Isobutanol producer Gevo, Inc. recently signed a contract with Musket Corp. a national fuel distributor and logistics firm that is part of the Love’s Family of Companies, to have Musket Corp. blend Gevo’s isobutanol with gasoline for its marine and off-road customers.
Musket Corp. will initially offer this fuel in Arizona, Nevada and Utah. Love’s has a strong presence in the West, particularly in the Havasu, Ariz., market.
Campbell Cove 1 Stop, a launch ramp located before the Lake Havasu State Park in Arizona and a Gevo customer, has been selling the isobutanol blend for a couple months and has seen positive results in the market.
“The more I learned about it, the more it just seemed like a common sense approach. Ethanol is just a big problem in the boating industry and the fuel industry in general,” said Jim Dolan, owner of Campbell Cove 1 Stop. “With the amount of boats we have come through here, I definitely saw a demand for it.”
While the isobutanol-blended fuel is about 50 cents more that Campbel Cove’s non-ethanol product, Dolan finds customers are willing to pay the price for the value of the product.
“For the boater that has the high-end … boat, I don’t think he worries about it as much, because the cost of repairing an engine problem is a lot more than buying better fuel, and I think they understand that,” he said.
Last year, the National Marine Manufacturers Association endorsed Gevo’s fuel as an effective, less damaging and more suitable biofuel alternative. Ethanol has been determined to be poorly suited for marine applications due to its tendency for phase separation.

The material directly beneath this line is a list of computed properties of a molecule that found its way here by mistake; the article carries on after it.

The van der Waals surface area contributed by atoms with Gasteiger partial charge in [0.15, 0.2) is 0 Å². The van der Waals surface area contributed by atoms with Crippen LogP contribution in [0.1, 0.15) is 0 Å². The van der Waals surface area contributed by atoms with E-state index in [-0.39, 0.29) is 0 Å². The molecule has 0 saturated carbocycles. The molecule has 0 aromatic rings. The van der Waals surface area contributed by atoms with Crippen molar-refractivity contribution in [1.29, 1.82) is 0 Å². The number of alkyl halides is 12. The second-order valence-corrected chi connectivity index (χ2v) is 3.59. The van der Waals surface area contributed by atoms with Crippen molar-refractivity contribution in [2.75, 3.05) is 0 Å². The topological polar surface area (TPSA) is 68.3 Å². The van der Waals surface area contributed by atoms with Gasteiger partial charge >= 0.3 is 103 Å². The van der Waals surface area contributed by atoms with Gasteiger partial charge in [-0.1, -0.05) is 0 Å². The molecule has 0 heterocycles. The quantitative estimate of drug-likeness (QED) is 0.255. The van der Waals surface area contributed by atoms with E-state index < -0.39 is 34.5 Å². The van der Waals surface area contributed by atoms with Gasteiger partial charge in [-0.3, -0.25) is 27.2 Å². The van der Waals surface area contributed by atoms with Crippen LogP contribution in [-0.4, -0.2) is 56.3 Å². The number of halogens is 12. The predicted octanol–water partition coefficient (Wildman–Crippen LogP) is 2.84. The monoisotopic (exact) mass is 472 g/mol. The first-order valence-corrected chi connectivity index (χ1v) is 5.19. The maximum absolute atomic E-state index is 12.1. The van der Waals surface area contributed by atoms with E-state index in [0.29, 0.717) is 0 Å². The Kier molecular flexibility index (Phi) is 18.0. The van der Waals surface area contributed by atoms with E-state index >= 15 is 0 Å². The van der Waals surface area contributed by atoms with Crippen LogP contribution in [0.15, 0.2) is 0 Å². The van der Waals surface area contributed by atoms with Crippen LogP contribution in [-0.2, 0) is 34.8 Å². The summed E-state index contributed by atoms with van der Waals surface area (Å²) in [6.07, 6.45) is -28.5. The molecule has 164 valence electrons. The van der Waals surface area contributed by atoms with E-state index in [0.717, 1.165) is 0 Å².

“Ethanol in gasoline, if it’s dry and keeps the water away from it, it can work pretty effectively in lots of applications. So on-road use at moderate elevations, no problem,” said Gevo CEO Patrick R. Gruber, Ph.D. “But if you’re in a humid environment or if you have tanks that have been sitting around, or it’s in contact with water, you can get moisture in there and the ethanol starts to migrate out into the water. That changes the performance of the gasoline and it changes the octane level, and our boat engines don’t work as well like that.”
Isobutanol, in contrast, does not separate because “it has a higher energy content, it has a high-octane level itself and it’s more compatible with these engines,” added Gruber. “Here’s an option where you can have a biofuel containing product, so it’s compliant with all the regulatory stuff, without sacrificing performance at all. That’s worthwhile.”
One of Campbell Cove 1 Stop’s customers, who works are Havasu Customs, decided to run a dynamometer, or Dyno, test comparing the 91-octane isobutanol-blended fuel with regular 91-octane fuel. The customer reported back extreme excitement over the isobutanol, as he got lower exhaust temperature results with the Gevo fuel.
“It’s definitely been a great response from the custom guys in town that really fine-tune these motors to get every piece of horsepower out of it,” said Dolan.
Gevo is hoping to expand the fuel in areas such as the Upper Midwest, Florida, the Upper Northeast and more. The company also recently announced that is has branched into on-road fuels in the Houston market.
“We have volume that we could send that direction, [or] next year we will, and we’d like to do it,” said Gruber. “We only have production capacity of about a million and a half gallons per year.”
Gevo is currently working on expansions for its Laverne plant, with the intention to begin the project in mid-2017 and spend 18 to 24 months completing the renovations so the company can produce larger volumes of isobutanol.
For more information about bringing isobutanol to your marker, contact Greg Roda, vice president/commercial director for isobutanol at Gevo, at 303-260-9992 and firstname.lastname@example.org.